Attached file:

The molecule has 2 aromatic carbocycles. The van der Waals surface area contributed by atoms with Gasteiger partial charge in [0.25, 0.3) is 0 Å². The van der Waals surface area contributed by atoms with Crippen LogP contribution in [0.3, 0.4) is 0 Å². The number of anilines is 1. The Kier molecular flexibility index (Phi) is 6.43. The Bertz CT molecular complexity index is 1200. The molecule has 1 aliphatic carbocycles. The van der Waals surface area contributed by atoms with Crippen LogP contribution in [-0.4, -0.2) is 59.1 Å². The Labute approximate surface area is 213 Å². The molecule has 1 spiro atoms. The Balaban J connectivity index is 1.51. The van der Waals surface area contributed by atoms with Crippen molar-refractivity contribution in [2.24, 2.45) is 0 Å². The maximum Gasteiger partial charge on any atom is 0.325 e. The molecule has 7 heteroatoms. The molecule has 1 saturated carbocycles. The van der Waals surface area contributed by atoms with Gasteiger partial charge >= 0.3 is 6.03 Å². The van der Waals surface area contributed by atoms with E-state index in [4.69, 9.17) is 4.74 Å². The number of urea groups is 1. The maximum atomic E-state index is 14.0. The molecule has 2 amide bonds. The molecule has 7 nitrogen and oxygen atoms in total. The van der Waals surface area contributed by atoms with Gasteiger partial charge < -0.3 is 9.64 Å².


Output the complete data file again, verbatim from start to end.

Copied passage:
The molecule has 2 aromatic carbocycles. The van der Waals surface area contributed by atoms with Gasteiger partial charge in [0.25, 0.3) is 0 Å². The van der Waals surface area contributed by atoms with Crippen LogP contribution in [0.3, 0.4) is 0 Å². The number of anilines is 1. The Kier molecular flexibility index (Phi) is 6.43. The Bertz CT molecular complexity index is 1200. The molecule has 1 aliphatic carbocycles. The van der Waals surface area contributed by atoms with Crippen LogP contribution in [-0.4, -0.2) is 59.1 Å². The Labute approximate surface area is 213 Å². The molecule has 1 spiro atoms. The Balaban J connectivity index is 1.51. The van der Waals surface area contributed by atoms with Crippen molar-refractivity contribution in [2.24, 2.45) is 0 Å². The maximum Gasteiger partial charge on any atom is 0.325 e. The molecule has 7 heteroatoms. The molecule has 1 saturated carbocycles. The van der Waals surface area contributed by atoms with Gasteiger partial charge >= 0.3 is 6.03 Å². The van der Waals surface area contributed by atoms with E-state index in [4.69, 9.17) is 4.74 Å². The number of urea groups is 1. The maximum atomic E-state index is 14.0. The molecule has 2 amide bonds. The molecule has 7 nitrogen and oxygen atoms in total. The van der Waals surface area contributed by atoms with Gasteiger partial charge < -0.3 is 9.64 Å².